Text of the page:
At the first court session, which was similar to today's county commissioners meetings, fees were set for meals and drinks at the nearby tavern, a license was granted to operate a ferry across the Wabash and a group of citizens were appointed to plan a road to Shawneetown in the south and to Valle's Ford on the Wabash to the north. The group for the road north was John Compton, William B. Smith (owner of the land now in Allendale), and Alexander Wood. Those working on the plan for the road south were Ransom Higgins, Levi Compton and John Campbell. Ransom Higgins and John Stillwell were appointed supervisors of he poor. Interestingly, the county poor farm was later located just southwest of the section where Palmyra was located in the NW quarter of Section 8. This is still county land. Rates were established for taxes to be levied for county government purposes.


Between 1815 and 1821 Palmyra was a very busy and thriving place. But there was trouble in paradise. The town was located on low land which tended to breed mosquitoes during certain times of the year. Milk sick or milk fever killed lots of the people in frontier villages. At that time it was not known that cows eating a local plant called white snake root would produce milk which caused milk sickness to anyone who drank the milk or any products made from the milk. There was a good spring nearby which came out of a sandstone outcropping on Crawfish Creek but people began to think it was poisoned and moved away after losing members of their family. There was a large cemetery but the location is not known. It was said to be southwest of the village near Crawfish Creek on a bluff. John Starkey, the militia member, took his seven year old daughter, Mary, to be raised by the Barney family at Friendsville. She was the only surviving member of his family.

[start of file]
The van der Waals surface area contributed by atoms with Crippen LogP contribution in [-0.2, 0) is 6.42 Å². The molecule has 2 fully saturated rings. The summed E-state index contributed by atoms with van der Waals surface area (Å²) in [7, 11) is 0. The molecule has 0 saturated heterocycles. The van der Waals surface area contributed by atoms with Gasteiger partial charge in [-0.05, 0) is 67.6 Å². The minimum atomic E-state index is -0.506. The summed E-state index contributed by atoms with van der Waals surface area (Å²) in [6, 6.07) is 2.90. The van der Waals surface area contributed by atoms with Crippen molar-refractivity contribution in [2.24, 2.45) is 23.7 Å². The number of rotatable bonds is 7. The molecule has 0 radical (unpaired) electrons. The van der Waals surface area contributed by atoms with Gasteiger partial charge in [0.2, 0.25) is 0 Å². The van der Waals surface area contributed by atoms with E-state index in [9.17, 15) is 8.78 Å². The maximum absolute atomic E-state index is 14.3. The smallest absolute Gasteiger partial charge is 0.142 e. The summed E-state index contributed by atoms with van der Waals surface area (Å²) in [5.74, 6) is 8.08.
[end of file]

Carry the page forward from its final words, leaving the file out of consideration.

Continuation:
Seth Gard decided to set up a new town, called Centerville, four miles west, on a hill, away from the Wabash. This was a healthier area and more centrally located in the county,. He worked to get Centerville as the new county seat. An election to relocate the county seat was held in 1821 but unfortunately the vote was to move the county seat to Albion, a thriving town of British immigrants, located in the western part of Edwards County.


By 1828 Palmyra was no more. The town was deserted although most of the houses still stood and were sound. Many clapboards on the houses had been removed for other uses since sawmills were still scarce and transportation was difficult during those times. A visitor who came for a baptismal ceremony on the Wabash or perhaps Crawfish Creek described what he found there.


The town was only inhabited by birds, animals and snakes. A true ghost town. Even sadder, is the site's later fate. It served as the Mt,. Carmel city dump. Now it is farm ground and can be seen to the east of Illinois Route 1, just north of the Crawfish Creek bridge. A large bolder placed by the roadside on the old Route 1 near Crawfish Creek marked the town site. It was dedicated by the local Daughters of the American Revolution (DAR) in the 1920s. After a move to a roadside park which closed, the 6,000 lb. stone with its plaque and an aerial photo are now located in the courtyard at the Wabash County Museum at 320 N. Market Street in Mount Carmel.